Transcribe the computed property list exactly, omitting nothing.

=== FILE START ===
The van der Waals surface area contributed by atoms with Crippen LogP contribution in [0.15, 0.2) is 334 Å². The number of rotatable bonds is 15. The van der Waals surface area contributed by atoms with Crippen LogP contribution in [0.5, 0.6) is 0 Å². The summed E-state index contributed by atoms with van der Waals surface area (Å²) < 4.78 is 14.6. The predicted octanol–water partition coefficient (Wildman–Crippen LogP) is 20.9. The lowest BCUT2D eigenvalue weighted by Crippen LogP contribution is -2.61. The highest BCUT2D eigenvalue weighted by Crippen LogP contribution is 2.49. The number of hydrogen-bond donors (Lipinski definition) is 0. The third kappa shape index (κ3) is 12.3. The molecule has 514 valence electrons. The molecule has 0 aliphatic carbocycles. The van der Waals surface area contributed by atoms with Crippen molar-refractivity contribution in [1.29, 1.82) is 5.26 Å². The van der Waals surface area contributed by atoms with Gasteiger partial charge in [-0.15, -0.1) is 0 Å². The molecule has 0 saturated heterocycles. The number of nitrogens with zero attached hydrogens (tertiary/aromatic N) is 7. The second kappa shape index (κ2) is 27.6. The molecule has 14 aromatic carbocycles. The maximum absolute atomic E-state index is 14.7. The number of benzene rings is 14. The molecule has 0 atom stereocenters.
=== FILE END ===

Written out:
The van der Waals surface area contributed by atoms with Crippen LogP contribution in [0.15, 0.2) is 334 Å². The number of rotatable bonds is 15. The van der Waals surface area contributed by atoms with Crippen LogP contribution in [0.5, 0.6) is 0 Å². The summed E-state index contributed by atoms with van der Waals surface area (Å²) < 4.78 is 14.6. The predicted octanol–water partition coefficient (Wildman–Crippen LogP) is 20.9. The lowest BCUT2D eigenvalue weighted by Crippen LogP contribution is -2.61. The highest BCUT2D eigenvalue weighted by Crippen LogP contribution is 2.49. The number of hydrogen-bond donors (Lipinski definition) is 0. The third kappa shape index (κ3) is 12.3. The molecule has 514 valence electrons. The molecule has 0 aliphatic carbocycles. The van der Waals surface area contributed by atoms with Crippen molar-refractivity contribution in [1.29, 1.82) is 5.26 Å². The van der Waals surface area contributed by atoms with Gasteiger partial charge in [-0.15, -0.1) is 0 Å². The molecule has 0 saturated heterocycles. The number of nitrogens with zero attached hydrogens (tertiary/aromatic N) is 7. The second kappa shape index (κ2) is 27.6. The molecule has 14 aromatic carbocycles. The maximum absolute atomic E-state index is 14.7. The number of benzene rings is 14. The molecule has 0 atom stereocenters.